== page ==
Often just called Saigon Bakery (even by the company itself), Saigon's has a couple dozen different sandwich options, half of which are served on baguette. (The other half are served on round loaves of French bread.) On the menu is a trung, or fried egg, option. There's also xiu mai, or meatball. Here's a tip: combine them for a messy, richer version of the standard banh mi. The breads are made in-house, along with croissants, which can be subbed in for the sandwiches. We've all heard of ham croissants, but added scrambled egg, cilantro, pickles and jalapenos really elevate the classic. 8940 Westminster Ave., Westminster, (714) 896-8782 | 13861 Brookhurst St., Suite 17, Garden Grove, (714) 539-9921, www.saigonsbakery.com.
Tan Hoang Huong
This mini chain has a full menu, but by the time you reach the counter, you've probably decided to stick to banh mi. THH has a nice selection to choose from -- pork comes in about six forms, and there's steak, tofu, chicken and sardines, too. But try a "breakfast" banh mi. Spam and egg is a good choice. If you can't fathom Spam, just request a fried or scrambled egg added to any sandwich. THH is also a bakery, so leave with a couple pate chaud and a baguette. And maybe some pandan cake. Be forewarned: The boba is more of a milkshake than a tea. Tan Hoang Huong Tustin, 14081 Newport Ave., Tustin, (714) 731-1366 | Tan Hoang Huong Westminster, 6926 Westminster Blvd., Westminster, (714) 891-3344 | Tan Hoang Huong Fountain Valley, 15972 Euclid St., Fountain Valley, (714) 775-7422 www.thhsandwiches.com.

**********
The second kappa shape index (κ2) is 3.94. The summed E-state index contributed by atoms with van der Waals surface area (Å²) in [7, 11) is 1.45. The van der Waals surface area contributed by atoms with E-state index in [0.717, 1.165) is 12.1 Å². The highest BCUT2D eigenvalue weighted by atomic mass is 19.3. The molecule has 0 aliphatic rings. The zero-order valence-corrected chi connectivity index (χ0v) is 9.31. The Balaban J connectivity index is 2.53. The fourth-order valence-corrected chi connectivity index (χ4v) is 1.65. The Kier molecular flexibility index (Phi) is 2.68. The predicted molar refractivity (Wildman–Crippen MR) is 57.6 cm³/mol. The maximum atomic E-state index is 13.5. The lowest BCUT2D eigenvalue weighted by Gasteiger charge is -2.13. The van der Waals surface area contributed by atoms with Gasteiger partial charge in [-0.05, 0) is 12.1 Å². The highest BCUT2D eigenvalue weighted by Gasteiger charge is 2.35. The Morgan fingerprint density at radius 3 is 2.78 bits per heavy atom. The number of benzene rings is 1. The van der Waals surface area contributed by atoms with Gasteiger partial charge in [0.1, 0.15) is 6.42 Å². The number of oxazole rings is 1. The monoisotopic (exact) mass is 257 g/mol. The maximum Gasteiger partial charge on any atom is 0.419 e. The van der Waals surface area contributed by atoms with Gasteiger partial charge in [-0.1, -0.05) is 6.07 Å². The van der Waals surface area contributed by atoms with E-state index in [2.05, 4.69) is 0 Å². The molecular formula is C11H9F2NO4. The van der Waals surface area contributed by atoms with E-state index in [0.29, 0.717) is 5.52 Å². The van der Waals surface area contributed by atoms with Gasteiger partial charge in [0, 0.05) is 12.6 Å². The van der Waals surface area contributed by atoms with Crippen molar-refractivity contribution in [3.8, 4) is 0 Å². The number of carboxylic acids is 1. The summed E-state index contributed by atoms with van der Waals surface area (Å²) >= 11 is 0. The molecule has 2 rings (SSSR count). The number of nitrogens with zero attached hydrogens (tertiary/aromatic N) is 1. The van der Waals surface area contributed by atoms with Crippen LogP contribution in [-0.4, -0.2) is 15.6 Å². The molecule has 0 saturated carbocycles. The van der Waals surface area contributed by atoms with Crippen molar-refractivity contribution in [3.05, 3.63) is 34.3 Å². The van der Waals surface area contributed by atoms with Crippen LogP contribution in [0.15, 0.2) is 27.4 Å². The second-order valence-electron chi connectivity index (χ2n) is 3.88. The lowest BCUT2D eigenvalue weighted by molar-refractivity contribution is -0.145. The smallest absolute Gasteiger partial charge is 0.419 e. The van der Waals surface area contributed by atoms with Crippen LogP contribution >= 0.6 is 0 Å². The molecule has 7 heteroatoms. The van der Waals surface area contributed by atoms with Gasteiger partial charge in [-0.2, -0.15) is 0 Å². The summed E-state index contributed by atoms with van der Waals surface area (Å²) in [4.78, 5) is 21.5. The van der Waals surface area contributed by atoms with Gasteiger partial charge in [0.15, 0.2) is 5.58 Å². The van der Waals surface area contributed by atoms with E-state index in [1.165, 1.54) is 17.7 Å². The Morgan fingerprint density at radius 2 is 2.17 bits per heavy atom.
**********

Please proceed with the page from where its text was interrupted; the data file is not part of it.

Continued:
Though it doesn't bill itself strictly as a Vietnamese restaurant, Little Sister (with a location in Manhattan Beach and a new one in downtown L.A.) clearly takes most of its inspiration from Vietnam -- or from Vietnamese American culture. The most classic banh mi on the menu, with pate, grilled pork and cold cuts, is called the #SGV Special. There are grilled chicken and fried fish options, too, and Little Sister also has a pho-derived sandwich: "six spiced" brisket and tendon, with hoisin, red onions, fried shallots and garlic, hot mustard, and green and red sambals. Little Sister DTLA, 523 W. 7th St., Los Angeles, (213) 628-3146 | Little Sister Manhattan Beach, 1131 Manhattan Ave., Manhattan Beach, (310) 545-2096, www.littlesisterla.com.
There's no hipper restaurant in Los Angeles than one where your chair might just be an overturned crate. Hidden in the long sandwich menu are two options that can be considered banh mi, though only one is labeled as such: the brisket banh mi, and the pork belly sandwich. The former comes with pickled carrots, pickled onions (rather than daikon), cilantro, aioli and a jalapeno vinaigrette. The latter has that same aioli, pickled turnips, arugula and harissa. With its flavorful mayo, pickles and pork cooked on high heat, the sandwich clearly takes inspiration from Vietnamese cooking. 1427 Abbot Kinney Blvd., Venice, (310) 392- 7575, www.gjelinatakeaway.com.